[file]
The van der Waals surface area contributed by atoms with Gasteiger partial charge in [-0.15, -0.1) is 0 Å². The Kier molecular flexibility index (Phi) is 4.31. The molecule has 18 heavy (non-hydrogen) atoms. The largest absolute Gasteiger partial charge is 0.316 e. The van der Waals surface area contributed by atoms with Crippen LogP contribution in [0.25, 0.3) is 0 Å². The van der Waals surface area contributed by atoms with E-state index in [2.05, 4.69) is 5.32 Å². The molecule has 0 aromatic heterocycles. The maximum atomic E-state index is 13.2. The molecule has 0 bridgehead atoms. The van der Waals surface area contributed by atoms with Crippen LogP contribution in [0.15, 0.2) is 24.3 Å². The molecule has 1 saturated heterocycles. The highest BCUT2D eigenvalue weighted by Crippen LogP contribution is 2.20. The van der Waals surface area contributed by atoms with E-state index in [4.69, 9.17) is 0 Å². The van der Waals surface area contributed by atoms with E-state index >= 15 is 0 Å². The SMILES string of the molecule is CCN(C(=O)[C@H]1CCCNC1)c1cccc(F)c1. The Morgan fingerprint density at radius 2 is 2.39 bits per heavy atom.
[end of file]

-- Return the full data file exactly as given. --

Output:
The van der Waals surface area contributed by atoms with Gasteiger partial charge in [-0.15, -0.1) is 0 Å². The Kier molecular flexibility index (Phi) is 4.31. The molecule has 18 heavy (non-hydrogen) atoms. The largest absolute Gasteiger partial charge is 0.316 e. The van der Waals surface area contributed by atoms with Crippen LogP contribution in [0.25, 0.3) is 0 Å². The van der Waals surface area contributed by atoms with E-state index in [2.05, 4.69) is 5.32 Å². The molecule has 0 aromatic heterocycles. The maximum atomic E-state index is 13.2. The molecule has 0 bridgehead atoms. The van der Waals surface area contributed by atoms with Crippen LogP contribution in [0.15, 0.2) is 24.3 Å². The molecule has 1 saturated heterocycles. The highest BCUT2D eigenvalue weighted by Crippen LogP contribution is 2.20. The van der Waals surface area contributed by atoms with E-state index in [4.69, 9.17) is 0 Å². The van der Waals surface area contributed by atoms with E-state index >= 15 is 0 Å². The SMILES string of the molecule is CCN(C(=O)[C@H]1CCCNC1)c1cccc(F)c1. The Morgan fingerprint density at radius 2 is 2.39 bits per heavy atom.